We regularly get inquiries about writing for the blog, and in general we’ve handled these in a case-by-case, haphazard way. Starting in 2021, we’d like to formalize this a bit more. The goal for this is, first, transparency, and second, to give ourselves guidelines to help make sure we’re making our platform available to the full diversity of people working in our field. Writing for The Molecular Ecologist can be an excellent way to hone familiarity with current molecular ecology research, establish connections within the scientific community, and build a portfolio of science writing for a broader audience — and so we especially want to remove barriers for potential contributors whose racial, ethnic, sexual, or gender identities are underrepresented in science careers.
If you work in evolution, ecology, genetics, or genomics, and you’d like to try your hand at blogging with us, read on!
Apply to become a regular contributor
Each year, we recruit new regular contributors to the blog. New recruits receive a stipend for committing to a certain frequency of posting in their first year on the site, and may continue on a voluntary basis after the first year. They are set up with editorial access to the blog’s WordPress backend, and join the other active contributors in a dedicated Slack, where we coordinate post content, scheduling, and other considerations. In their first year, they also commit to joining (roughly) monthly editorial meetings, where current contributors check in via video chat and discuss plans for (usually) the upcoming month on the site.
We usually post an ad for a new round of recruitment later in the fall semester (we aim for early November) with a submission deadline in early December, and decisions made before the winter holidays so that new contributors can start in early January. Applications typically entail a cover letter, a CV, and a writing sample. Applicants may want to consider the note on potential post topics below when selecting a writing sample. Please do not submit an application if there is not a currently open call for applicants on the blog.
Pitch a guest post
Starting in 2021, we are piloting a formal solicitation for guest posts, with small per-post stipends. Guest posts may be on any topic that may interest our readership (but see the next section for suggestions and guidelines). They will be reviewed by at least one regular contributor (most often the Editor) and will be posted with a brief author bio to identify them as guest posts and give full authorial credit.
To propose a guest post, email Editor Jeremy Yoder, with “TME guest post” in the subject line. You need not include a full draft of the proposed guest post in your pitch email, but you should give us enough information about what you propose to write to let us make a decision.
What we’re looking for in a post
The best way to figure out what will go over well as a guest post proposal or a writing sample for a contributor application is, of course, to read the blog. Very broadly, we carry posts about new discoveries in evolutionary and ecological genetics, and about the day to day experience of work in these fields. Some examples of types of posts we’ve run include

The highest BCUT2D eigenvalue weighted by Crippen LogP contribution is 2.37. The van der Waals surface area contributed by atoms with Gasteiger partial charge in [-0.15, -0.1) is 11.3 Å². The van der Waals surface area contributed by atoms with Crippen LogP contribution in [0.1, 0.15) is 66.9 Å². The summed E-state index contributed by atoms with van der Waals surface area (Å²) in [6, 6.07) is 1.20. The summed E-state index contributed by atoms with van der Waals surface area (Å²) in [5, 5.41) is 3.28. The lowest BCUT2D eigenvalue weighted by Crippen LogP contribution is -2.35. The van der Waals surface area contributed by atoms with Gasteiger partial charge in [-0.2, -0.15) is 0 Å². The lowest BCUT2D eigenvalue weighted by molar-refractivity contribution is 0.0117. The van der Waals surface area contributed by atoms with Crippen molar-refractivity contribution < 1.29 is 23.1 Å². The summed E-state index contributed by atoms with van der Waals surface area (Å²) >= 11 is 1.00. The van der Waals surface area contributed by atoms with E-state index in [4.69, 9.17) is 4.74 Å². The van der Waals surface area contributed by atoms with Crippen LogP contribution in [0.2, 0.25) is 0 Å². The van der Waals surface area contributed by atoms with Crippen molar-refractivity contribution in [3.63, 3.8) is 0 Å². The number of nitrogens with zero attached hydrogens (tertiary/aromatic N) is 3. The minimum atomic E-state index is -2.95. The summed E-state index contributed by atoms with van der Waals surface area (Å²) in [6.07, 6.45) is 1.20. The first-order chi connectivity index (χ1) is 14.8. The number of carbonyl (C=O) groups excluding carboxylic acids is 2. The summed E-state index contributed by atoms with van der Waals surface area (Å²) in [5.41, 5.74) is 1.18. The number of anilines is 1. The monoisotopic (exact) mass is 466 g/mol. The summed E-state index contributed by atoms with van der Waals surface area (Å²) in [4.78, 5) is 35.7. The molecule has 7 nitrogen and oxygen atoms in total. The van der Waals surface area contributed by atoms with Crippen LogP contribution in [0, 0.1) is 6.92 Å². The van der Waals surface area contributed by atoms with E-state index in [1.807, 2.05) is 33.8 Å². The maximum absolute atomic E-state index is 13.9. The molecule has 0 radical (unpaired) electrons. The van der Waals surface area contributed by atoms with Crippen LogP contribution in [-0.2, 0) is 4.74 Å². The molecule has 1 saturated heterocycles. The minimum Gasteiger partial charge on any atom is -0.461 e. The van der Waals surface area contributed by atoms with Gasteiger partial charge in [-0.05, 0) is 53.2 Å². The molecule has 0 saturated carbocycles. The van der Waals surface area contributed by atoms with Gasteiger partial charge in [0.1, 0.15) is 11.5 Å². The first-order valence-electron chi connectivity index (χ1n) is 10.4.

- Paper recaps: These are short discussions of new scientific results, which aim to explain a technical paper, place it in context within the field, and provide critiques, if necessary. Length may vary as necessary, but posts of this sort work well at less than 1,000 words. We’ve got a brief guide to writing a paper recap post; or see examples here and here.
- Mini reviews: These are what it says on the tin — short reviews of a particular topic within our field, possibly explaining a method or a group of related papers. They may be quite a bit longer than a paper recap, but if a mini review gets above 2,000 words you might want to think about pitching it as a series of posts rather than a single one. A classic example is K.E. Lotterhos on “triangulating” different sources of evidence to find loci under selection.
- Book reviews: Read a book, write up what it’s about and what you thought of it. Length may be closer to a mini review, especially if you delve into the book’s broader context. Academic books can get pricey, and if you’ve got a title of particular interest in mind, we may consider picking up the purchase price in exchange for your review on the blog. There are lots of examples over the years.
- How-to: Explain a method, either computational or laboratory, or even for work-life balance. If the method is computational, we’d prefer to have examples of code, and a link to a publicly available sample dataset that the code will run on. Examples: making Gantt charts; organizing spreadsheets; cleaning microbial reads out of your high-throughput sequencing data; applying for faculty jobs.
- Interviews: Find someone interesting, ask them good questions, get interesting answers. These can work well as a series of diverse perspectives on a single topic; one-offs will be less likely to excite us. Examples: A. Murat Eren; Jane Lubchenco; Rosemary Grant.
Some things that we’re not likely to take an interest in include
- Writing about your own work. It’s true that regular contributors will (and should) write about their own research and its results; but in general we’re not going to be interested in guest posts about the guest poster’s own paper. TME aims to provide community perspective on our field, not a platform for people to post “lay summaries” of their published papers — that’s good content for your professional website.
- Sponsored content: We do not accept pitches for posts advertising commercial products or services, even those related to our fields of interest, nor do we accept proposals for link-sharing or other traffic-exchange purposes. We do not respond to inquiries of this sort, and we will report them as spam.